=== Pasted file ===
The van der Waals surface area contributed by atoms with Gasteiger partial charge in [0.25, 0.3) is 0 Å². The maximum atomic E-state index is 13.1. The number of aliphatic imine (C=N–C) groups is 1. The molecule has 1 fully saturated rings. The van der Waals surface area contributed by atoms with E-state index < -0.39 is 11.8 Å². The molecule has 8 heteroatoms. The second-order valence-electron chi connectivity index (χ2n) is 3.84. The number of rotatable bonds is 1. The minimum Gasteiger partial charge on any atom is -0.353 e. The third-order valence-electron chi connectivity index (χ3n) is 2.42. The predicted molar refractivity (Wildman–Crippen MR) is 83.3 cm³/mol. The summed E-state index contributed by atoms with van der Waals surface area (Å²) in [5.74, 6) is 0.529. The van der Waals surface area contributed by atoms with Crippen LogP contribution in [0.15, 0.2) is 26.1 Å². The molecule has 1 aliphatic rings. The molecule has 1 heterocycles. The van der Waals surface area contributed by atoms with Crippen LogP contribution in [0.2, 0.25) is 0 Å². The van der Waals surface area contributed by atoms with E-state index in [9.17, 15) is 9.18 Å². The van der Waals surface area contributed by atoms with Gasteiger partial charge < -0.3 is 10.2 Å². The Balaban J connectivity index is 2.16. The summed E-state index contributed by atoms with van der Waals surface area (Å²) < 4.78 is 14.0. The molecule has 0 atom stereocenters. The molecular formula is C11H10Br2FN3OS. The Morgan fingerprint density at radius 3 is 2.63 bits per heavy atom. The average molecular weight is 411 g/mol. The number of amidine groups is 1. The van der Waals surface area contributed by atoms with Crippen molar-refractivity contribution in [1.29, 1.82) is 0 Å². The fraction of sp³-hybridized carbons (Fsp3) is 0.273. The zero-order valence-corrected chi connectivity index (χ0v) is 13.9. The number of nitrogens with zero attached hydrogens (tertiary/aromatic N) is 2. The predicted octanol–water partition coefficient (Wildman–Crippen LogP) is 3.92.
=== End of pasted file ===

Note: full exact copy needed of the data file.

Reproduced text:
The van der Waals surface area contributed by atoms with Gasteiger partial charge in [0.25, 0.3) is 0 Å². The maximum atomic E-state index is 13.1. The number of aliphatic imine (C=N–C) groups is 1. The molecule has 1 fully saturated rings. The van der Waals surface area contributed by atoms with E-state index < -0.39 is 11.8 Å². The molecule has 8 heteroatoms. The second-order valence-electron chi connectivity index (χ2n) is 3.84. The number of rotatable bonds is 1. The minimum Gasteiger partial charge on any atom is -0.353 e. The third-order valence-electron chi connectivity index (χ3n) is 2.42. The predicted molar refractivity (Wildman–Crippen MR) is 83.3 cm³/mol. The summed E-state index contributed by atoms with van der Waals surface area (Å²) in [5.74, 6) is 0.529. The van der Waals surface area contributed by atoms with Crippen LogP contribution in [0.15, 0.2) is 26.1 Å². The molecule has 1 aliphatic rings. The molecule has 1 heterocycles. The van der Waals surface area contributed by atoms with Crippen LogP contribution in [0.2, 0.25) is 0 Å². The van der Waals surface area contributed by atoms with E-state index in [9.17, 15) is 9.18 Å². The van der Waals surface area contributed by atoms with Gasteiger partial charge < -0.3 is 10.2 Å². The Balaban J connectivity index is 2.16. The summed E-state index contributed by atoms with van der Waals surface area (Å²) < 4.78 is 14.0. The molecule has 0 atom stereocenters. The molecular formula is C11H10Br2FN3OS. The Morgan fingerprint density at radius 3 is 2.63 bits per heavy atom. The average molecular weight is 411 g/mol. The number of amidine groups is 1. The van der Waals surface area contributed by atoms with Crippen molar-refractivity contribution in [1.29, 1.82) is 0 Å². The fraction of sp³-hybridized carbons (Fsp3) is 0.273. The zero-order valence-corrected chi connectivity index (χ0v) is 13.9. The number of nitrogens with zero attached hydrogens (tertiary/aromatic N) is 2. The predicted octanol–water partition coefficient (Wildman–Crippen LogP) is 3.92.